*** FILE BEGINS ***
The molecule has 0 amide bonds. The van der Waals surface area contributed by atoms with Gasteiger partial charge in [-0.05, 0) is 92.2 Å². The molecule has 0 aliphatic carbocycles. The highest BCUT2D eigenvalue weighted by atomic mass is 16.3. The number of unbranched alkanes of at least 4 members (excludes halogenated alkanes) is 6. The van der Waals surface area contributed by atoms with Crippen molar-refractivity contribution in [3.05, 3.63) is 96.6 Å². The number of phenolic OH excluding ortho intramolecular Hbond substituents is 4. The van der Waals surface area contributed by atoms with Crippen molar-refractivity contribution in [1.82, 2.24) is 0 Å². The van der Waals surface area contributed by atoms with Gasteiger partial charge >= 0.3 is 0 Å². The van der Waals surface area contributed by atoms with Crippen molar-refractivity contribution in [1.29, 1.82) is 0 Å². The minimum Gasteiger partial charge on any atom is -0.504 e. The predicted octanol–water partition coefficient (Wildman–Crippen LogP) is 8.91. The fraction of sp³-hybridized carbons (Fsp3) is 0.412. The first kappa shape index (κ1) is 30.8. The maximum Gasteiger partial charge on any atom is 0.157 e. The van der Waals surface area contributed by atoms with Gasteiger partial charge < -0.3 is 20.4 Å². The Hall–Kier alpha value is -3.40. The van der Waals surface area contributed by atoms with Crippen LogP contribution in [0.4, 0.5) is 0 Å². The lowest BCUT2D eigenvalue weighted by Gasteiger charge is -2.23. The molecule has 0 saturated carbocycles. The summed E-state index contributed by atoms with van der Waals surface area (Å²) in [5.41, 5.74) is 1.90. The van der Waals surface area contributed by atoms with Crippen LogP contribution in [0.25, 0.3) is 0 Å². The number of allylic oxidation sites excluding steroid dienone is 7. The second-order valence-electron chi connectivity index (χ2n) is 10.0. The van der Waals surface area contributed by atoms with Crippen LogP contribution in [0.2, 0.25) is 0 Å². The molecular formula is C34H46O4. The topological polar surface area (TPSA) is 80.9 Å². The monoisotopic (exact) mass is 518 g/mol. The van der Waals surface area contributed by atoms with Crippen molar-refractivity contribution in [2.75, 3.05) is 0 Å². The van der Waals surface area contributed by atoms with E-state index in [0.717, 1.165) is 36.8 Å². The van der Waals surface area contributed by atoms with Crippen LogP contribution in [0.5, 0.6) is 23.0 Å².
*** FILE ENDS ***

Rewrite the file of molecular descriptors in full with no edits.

The molecule has 0 amide bonds. The van der Waals surface area contributed by atoms with Gasteiger partial charge in [-0.05, 0) is 92.2 Å². The molecule has 0 aliphatic carbocycles. The highest BCUT2D eigenvalue weighted by atomic mass is 16.3. The number of unbranched alkanes of at least 4 members (excludes halogenated alkanes) is 6. The van der Waals surface area contributed by atoms with Crippen molar-refractivity contribution in [3.05, 3.63) is 96.6 Å². The number of phenolic OH excluding ortho intramolecular Hbond substituents is 4. The van der Waals surface area contributed by atoms with Crippen molar-refractivity contribution in [1.82, 2.24) is 0 Å². The van der Waals surface area contributed by atoms with Gasteiger partial charge >= 0.3 is 0 Å². The van der Waals surface area contributed by atoms with Crippen molar-refractivity contribution in [1.29, 1.82) is 0 Å². The minimum Gasteiger partial charge on any atom is -0.504 e. The predicted octanol–water partition coefficient (Wildman–Crippen LogP) is 8.91. The fraction of sp³-hybridized carbons (Fsp3) is 0.412. The first kappa shape index (κ1) is 30.8. The maximum Gasteiger partial charge on any atom is 0.157 e. The van der Waals surface area contributed by atoms with Gasteiger partial charge < -0.3 is 20.4 Å². The Hall–Kier alpha value is -3.40. The van der Waals surface area contributed by atoms with Crippen LogP contribution in [0.4, 0.5) is 0 Å². The lowest BCUT2D eigenvalue weighted by Gasteiger charge is -2.23. The molecule has 0 saturated carbocycles. The summed E-state index contributed by atoms with van der Waals surface area (Å²) in [5.41, 5.74) is 1.90. The van der Waals surface area contributed by atoms with Crippen LogP contribution in [0.25, 0.3) is 0 Å². The number of allylic oxidation sites excluding steroid dienone is 7. The second-order valence-electron chi connectivity index (χ2n) is 10.0. The van der Waals surface area contributed by atoms with Crippen LogP contribution in [0.2, 0.25) is 0 Å². The molecular formula is C34H46O4. The topological polar surface area (TPSA) is 80.9 Å². The monoisotopic (exact) mass is 518 g/mol. The van der Waals surface area contributed by atoms with Crippen molar-refractivity contribution in [2.75, 3.05) is 0 Å². The van der Waals surface area contributed by atoms with E-state index in [0.717, 1.165) is 36.8 Å². The van der Waals surface area contributed by atoms with Crippen LogP contribution in [0.5, 0.6) is 23.0 Å².